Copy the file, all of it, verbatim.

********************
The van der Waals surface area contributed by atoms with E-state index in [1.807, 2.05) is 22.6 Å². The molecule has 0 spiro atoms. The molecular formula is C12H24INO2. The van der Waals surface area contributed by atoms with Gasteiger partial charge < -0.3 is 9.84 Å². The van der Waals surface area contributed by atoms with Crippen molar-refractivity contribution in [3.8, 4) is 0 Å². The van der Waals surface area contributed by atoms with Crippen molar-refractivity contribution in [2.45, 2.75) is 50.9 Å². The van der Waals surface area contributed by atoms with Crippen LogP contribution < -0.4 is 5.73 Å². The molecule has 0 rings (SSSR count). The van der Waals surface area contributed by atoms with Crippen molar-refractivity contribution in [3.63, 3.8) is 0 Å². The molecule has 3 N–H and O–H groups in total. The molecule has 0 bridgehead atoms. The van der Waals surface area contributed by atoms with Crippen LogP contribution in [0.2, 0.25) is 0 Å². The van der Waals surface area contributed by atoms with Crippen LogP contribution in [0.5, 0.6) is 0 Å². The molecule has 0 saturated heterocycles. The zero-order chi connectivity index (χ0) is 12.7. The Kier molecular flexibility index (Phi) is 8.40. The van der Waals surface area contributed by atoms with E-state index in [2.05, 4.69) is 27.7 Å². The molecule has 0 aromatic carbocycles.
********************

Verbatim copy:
The van der Waals surface area contributed by atoms with E-state index in [1.807, 2.05) is 22.6 Å². The molecule has 0 spiro atoms. The molecular formula is C12H24INO2. The van der Waals surface area contributed by atoms with Gasteiger partial charge < -0.3 is 9.84 Å². The van der Waals surface area contributed by atoms with Crippen molar-refractivity contribution in [3.8, 4) is 0 Å². The van der Waals surface area contributed by atoms with Crippen molar-refractivity contribution in [2.45, 2.75) is 50.9 Å². The van der Waals surface area contributed by atoms with Crippen LogP contribution < -0.4 is 5.73 Å². The molecule has 0 rings (SSSR count). The van der Waals surface area contributed by atoms with Crippen molar-refractivity contribution in [3.63, 3.8) is 0 Å². The molecule has 3 N–H and O–H groups in total. The molecule has 0 bridgehead atoms. The van der Waals surface area contributed by atoms with Crippen LogP contribution in [0.2, 0.25) is 0 Å². The van der Waals surface area contributed by atoms with Crippen LogP contribution in [0.5, 0.6) is 0 Å². The molecule has 0 saturated heterocycles. The zero-order chi connectivity index (χ0) is 12.7. The Kier molecular flexibility index (Phi) is 8.40. The van der Waals surface area contributed by atoms with E-state index in [2.05, 4.69) is 27.7 Å². The molecule has 0 aromatic carbocycles.